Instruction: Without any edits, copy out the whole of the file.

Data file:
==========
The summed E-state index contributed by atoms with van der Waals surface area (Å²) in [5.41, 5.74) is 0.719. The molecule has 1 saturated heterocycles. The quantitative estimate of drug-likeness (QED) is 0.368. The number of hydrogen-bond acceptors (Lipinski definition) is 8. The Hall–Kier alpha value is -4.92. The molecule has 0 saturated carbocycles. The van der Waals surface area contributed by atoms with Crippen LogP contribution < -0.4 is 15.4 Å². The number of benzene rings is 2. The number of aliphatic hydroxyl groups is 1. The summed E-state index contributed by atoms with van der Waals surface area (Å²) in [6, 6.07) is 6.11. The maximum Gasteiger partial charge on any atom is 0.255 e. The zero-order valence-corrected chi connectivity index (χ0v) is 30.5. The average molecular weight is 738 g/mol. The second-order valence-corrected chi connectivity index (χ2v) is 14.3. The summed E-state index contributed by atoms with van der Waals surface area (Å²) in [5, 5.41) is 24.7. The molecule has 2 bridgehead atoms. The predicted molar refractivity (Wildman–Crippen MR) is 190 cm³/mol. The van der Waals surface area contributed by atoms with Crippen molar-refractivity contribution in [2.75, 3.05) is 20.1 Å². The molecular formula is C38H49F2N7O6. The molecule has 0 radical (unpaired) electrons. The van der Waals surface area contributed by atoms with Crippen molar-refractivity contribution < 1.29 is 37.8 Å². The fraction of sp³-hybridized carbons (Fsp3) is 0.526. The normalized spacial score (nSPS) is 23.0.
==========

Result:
The summed E-state index contributed by atoms with van der Waals surface area (Å²) in [5.41, 5.74) is 0.719. The molecule has 1 saturated heterocycles. The quantitative estimate of drug-likeness (QED) is 0.368. The number of hydrogen-bond acceptors (Lipinski definition) is 8. The Hall–Kier alpha value is -4.92. The molecule has 0 saturated carbocycles. The van der Waals surface area contributed by atoms with Crippen LogP contribution < -0.4 is 15.4 Å². The number of benzene rings is 2. The number of aliphatic hydroxyl groups is 1. The summed E-state index contributed by atoms with van der Waals surface area (Å²) in [6, 6.07) is 6.11. The maximum Gasteiger partial charge on any atom is 0.255 e. The zero-order valence-corrected chi connectivity index (χ0v) is 30.5. The average molecular weight is 738 g/mol. The second-order valence-corrected chi connectivity index (χ2v) is 14.3. The summed E-state index contributed by atoms with van der Waals surface area (Å²) in [5, 5.41) is 24.7. The molecule has 2 bridgehead atoms. The predicted molar refractivity (Wildman–Crippen MR) is 190 cm³/mol. The van der Waals surface area contributed by atoms with Crippen molar-refractivity contribution in [2.75, 3.05) is 20.1 Å². The molecular formula is C38H49F2N7O6. The molecule has 0 radical (unpaired) electrons. The van der Waals surface area contributed by atoms with Crippen molar-refractivity contribution < 1.29 is 37.8 Å². The fraction of sp³-hybridized carbons (Fsp3) is 0.526. The normalized spacial score (nSPS) is 23.0.